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Laser Endoscopic Surgery - An Answer To Back Pain

By February 11, 2011 - 4:07pm
Bones & Joints related image Photo: Getty Images

Millions of people live with a back ache every single day. From the occasional twinge due to too much exercise or activity to chronic pain that interferes with daily life, most of us will at some point deal with some type of back pain.

For those of us who have milder forms of back discomfort, oftentimes an over-the-counter pain medication along with resting the sore area will do the trick. But for people who endure on-going back pain, sometimes surgery is suggested. In many cases, these procedures can bring welcome relief.

One form of back surgery that is gaining in popularity due to its relatively low impact on the system is called laser endoscopic surgery. As surgeries go, this form is not terribly invasive at all. Most of the time, the physician only makes a 10 mm cut in the patient’s skin. During the procedure, the surgeon places small tubes onto the problem area of the spine. The tubes act as tunnels during the surgery—for example the endoscope (a tool that helps provide channels for irrigation, light, and very small instruments like lasers and graspers), is routed this way to where it is needed. The tubes range in size from four to eight mm in diameter; the four mm tubes are generally used in the thoracic and cervical spine whereas the eight mm tubes are utilized in the lumbar spine.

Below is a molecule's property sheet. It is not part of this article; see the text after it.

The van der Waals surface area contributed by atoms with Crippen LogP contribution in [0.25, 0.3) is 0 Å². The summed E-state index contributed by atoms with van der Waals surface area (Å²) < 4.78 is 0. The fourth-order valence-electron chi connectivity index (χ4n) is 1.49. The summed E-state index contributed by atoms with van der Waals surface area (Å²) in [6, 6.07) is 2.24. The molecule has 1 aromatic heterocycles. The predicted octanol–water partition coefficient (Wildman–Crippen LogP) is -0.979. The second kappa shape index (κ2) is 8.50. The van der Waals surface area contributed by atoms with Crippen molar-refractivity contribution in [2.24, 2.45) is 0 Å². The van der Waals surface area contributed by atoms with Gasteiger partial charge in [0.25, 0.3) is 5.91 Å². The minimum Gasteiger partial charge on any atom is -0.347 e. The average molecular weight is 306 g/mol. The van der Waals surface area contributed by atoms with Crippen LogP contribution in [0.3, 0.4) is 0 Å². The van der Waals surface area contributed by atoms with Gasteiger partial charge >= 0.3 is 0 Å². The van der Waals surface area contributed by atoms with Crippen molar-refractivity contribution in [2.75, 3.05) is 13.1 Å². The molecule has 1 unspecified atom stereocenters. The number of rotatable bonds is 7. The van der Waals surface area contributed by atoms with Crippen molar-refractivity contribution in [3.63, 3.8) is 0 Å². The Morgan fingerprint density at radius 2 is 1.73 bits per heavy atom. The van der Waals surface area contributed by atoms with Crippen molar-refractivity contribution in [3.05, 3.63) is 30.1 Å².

Using an X-ray to guide him or her, the surgeon uses a variety of things including guidance wires, needles, and dilators to complete the surgery.

There are several types of laser endoscopic procedures: endoscopic discectomy (of either the lumbar or cervical areas), endoscopic foraminotomy (lumbar or cervical), and endoscopic lumbar facet rhizotomy.

An endoscopic lumbar discectomy is typically performed on patients suffering from issues like a lumbar disc tear, herniation, or bulge, to name a few. Symptoms typically include lower back or buttock pain that may or may not have accompanying leg pain for more than two to three months. During the surgery, the damaged area can be found with the use of a micro camera. A grasper will help to remove a herniated disc, whereas a laser will be used to treat a small bulge in a disc or annular tear.

We value and respect our HERWriters' experiences, but everyone is different. Many of our writers are speaking from personal experience, and what's worked for them may not work for you. Their articles are not a substitute for medical advice, although we hope you can gain knowledge from their insight.